Early Stage Freeroll Tournament Strategy

Chris Wheeler | September 16, 2011

Freeroll StrategyThe first thing you need to accept, when it comes to freeroll tournaments, is that nobody has anything to lose here. Perhaps just as importantly, you need to realise that most people will be walking away from this tournament without having gained anything either – many of who will have invested hours of play.

With the above taken into account it should come as no surprise that many players will look to play extremely aggressive poker – even crazy, illogical poker early on in an effort to either build a stack capable of giving them a real shot at playing for the cash, or bust out and save them hours of fastidious folds and calculated calls to no avail.

On top of this, freerolls are training grounds for new players, which means there will always be a decent percentage of any freeroll field who are inexperienced and will tend to be unpredictable.

This isn’t to say that freerolls are simply lottery events because this simply isn’t the case. In fact, if you are prepared to play a tight game early on, it is possible to be consistently successful in freeroll tournaments.

The key to success in these tournaments lies in the ability to break down your approach towards them into an early-game, mid-game and late-game strategy.

Early stage strategy

When we talk about the early stages of a tournament, we’re typically referring to the period of time between the first hand of the tournament and the first break of the tournament.

As mentioned, early on in a freeroll tournament you are going to find a great deal of players looking for that quick double up or triple up. In fact, a lot of articles on freeroll tournament strategy are going to recommend you do exactly that – chip up or ship out. The reality is, if you want to do well over the long run, this technique isn’t going to work.

Early on in a tournament you might be dealt KhTh in late position with four limpers in the pot. Maybe you flat call to see a flop or maybe you try to squeeze. Either way, you’re usually going to end up with more people in the pot than you’d like and unless you flop a flush or a boat you’re going to be concerned about what other players might have.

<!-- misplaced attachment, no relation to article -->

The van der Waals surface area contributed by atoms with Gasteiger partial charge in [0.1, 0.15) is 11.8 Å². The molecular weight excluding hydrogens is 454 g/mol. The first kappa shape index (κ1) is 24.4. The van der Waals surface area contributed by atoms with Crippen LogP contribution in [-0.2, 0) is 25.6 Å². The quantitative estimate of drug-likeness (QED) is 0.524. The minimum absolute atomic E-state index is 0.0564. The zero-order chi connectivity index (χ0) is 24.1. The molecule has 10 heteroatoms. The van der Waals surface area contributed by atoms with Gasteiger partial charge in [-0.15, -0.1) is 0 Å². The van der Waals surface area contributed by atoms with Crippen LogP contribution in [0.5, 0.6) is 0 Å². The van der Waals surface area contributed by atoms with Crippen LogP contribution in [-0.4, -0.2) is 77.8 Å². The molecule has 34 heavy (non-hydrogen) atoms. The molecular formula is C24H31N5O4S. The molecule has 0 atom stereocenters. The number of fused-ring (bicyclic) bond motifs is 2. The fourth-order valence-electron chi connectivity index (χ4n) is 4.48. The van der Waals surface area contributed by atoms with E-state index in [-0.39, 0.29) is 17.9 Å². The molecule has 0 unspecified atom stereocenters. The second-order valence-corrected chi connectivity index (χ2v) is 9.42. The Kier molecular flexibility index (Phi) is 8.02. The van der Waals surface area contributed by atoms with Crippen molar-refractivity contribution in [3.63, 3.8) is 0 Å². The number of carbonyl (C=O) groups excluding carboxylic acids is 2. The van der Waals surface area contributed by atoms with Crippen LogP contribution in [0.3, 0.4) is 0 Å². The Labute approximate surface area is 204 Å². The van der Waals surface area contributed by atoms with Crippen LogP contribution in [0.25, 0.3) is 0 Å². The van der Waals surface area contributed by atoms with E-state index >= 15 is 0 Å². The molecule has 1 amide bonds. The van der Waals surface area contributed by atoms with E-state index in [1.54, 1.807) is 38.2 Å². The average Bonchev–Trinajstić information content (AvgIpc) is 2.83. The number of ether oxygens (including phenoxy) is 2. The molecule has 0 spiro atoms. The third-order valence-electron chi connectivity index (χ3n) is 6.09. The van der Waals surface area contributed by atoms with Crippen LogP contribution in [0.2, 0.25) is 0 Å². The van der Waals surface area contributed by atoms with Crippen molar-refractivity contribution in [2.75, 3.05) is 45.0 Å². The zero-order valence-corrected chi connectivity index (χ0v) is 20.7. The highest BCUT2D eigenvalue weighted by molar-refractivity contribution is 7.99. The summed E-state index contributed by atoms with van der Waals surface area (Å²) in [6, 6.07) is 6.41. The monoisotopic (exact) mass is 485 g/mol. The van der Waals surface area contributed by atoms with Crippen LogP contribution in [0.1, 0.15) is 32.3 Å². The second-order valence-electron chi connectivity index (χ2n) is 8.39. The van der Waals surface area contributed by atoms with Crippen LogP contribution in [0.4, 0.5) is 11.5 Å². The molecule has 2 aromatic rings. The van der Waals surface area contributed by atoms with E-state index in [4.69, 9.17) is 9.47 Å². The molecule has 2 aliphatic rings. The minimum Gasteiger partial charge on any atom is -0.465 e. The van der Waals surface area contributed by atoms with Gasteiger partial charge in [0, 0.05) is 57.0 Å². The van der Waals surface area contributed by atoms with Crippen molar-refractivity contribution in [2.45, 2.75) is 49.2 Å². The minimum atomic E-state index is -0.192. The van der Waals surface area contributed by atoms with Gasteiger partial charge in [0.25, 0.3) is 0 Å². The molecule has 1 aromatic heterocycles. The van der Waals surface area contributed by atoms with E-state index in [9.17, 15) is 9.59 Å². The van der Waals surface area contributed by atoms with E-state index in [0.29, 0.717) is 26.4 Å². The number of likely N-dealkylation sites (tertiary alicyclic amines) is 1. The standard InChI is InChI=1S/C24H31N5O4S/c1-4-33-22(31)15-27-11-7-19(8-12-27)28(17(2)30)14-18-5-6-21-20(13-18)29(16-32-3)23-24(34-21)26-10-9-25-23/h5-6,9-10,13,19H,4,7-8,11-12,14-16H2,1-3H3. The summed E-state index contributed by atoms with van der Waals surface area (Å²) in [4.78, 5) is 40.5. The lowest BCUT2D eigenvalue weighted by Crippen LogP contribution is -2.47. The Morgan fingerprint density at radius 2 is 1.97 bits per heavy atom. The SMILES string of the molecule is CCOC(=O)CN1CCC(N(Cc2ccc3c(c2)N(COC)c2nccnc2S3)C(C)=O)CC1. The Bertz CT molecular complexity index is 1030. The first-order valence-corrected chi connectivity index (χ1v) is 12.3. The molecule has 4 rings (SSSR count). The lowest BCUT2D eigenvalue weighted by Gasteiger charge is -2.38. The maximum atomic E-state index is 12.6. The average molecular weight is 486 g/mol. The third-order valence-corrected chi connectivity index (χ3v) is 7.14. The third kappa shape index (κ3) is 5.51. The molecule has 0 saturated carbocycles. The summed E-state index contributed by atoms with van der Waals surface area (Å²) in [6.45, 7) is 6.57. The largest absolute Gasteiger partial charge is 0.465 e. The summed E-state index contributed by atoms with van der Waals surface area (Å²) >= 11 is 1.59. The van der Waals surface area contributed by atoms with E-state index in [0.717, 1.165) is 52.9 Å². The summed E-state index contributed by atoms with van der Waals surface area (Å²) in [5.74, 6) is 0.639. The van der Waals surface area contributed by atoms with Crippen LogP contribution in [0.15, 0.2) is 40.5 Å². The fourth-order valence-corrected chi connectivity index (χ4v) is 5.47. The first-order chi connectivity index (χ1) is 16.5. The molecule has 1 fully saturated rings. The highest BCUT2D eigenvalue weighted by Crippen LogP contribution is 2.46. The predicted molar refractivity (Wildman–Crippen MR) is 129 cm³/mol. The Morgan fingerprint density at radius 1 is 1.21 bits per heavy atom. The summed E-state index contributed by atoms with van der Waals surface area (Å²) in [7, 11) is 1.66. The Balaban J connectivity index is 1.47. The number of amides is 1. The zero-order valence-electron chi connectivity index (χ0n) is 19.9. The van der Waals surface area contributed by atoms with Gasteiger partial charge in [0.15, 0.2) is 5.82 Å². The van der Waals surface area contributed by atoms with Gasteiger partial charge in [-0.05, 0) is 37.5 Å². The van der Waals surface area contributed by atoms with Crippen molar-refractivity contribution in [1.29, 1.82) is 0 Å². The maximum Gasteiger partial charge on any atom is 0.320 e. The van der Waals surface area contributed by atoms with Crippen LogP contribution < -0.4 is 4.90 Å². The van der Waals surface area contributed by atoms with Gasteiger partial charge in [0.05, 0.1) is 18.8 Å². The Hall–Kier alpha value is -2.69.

Even with two pair or trips on the flop, you need to realise that no matter how you play out the rest of the hand, there are likely going to be people willing to chase their flush draws, straight draws and low pocket pairs all the way to the river to see if they hit. It won’t matter how much you bet – it’s a freeroll after all. They have nothing to lose and a great big pot to win.

Early on in a freeroll tournament it really is crucial to restrict yourself to AcKs, AdQs, KcQd, Ax suited and pocket pairs, although we’d recommend leaving lower pocket pairs until the mid stages of the tournament unless you can get into a pot for cheap.

When you’re playing the hands mentioned above, you can hit either card and feel reasonably confident about your kicker (with the exception of Ax suited).

With the blinds so low at the start of the tournament relative to the size of your stack, you’re going to feel like seeing as many flops as you can. This is a mistake. Sure, sometimes you’ll flop a monster, but the majority of the time you’re either going to miss, or be taken for a ride after flopping a sub-par hand or a draw. At this stage in a freeroll, anyone can have anything at any given time. By restricting yourself to only playing premium hands, you greatly reduce the chance of being eliminated early on.

Early stage all-ins

Early on in a freeroll tournament, players are going to be pushing their stacks into the middle all over the place. We’ve already discussed why this is, so all we need to really address now is why you shouldn’t follow suit.

You shouldn’t even be thinking about making the move all in at any stage early on unless you have the nuts or truly believe you have your opponent smashed. If you’ve been hurt in a previous hand and you really do need to push your chips into the centre, then this is a separate issue, but strictly speaking, you shouldn’t be risking your tournament life this early on without the absolute best of it – you just don’t know what people will have, or what they might be willing to draw to.

Finding yourself raising each time you’re dealt Kc Qs or Ad Qd only to have the very same opponent push all in over the top of you can be extremely frustrating, but don’t let it get to you. Keep your cool and wait for the right spot to get your chips into the middle.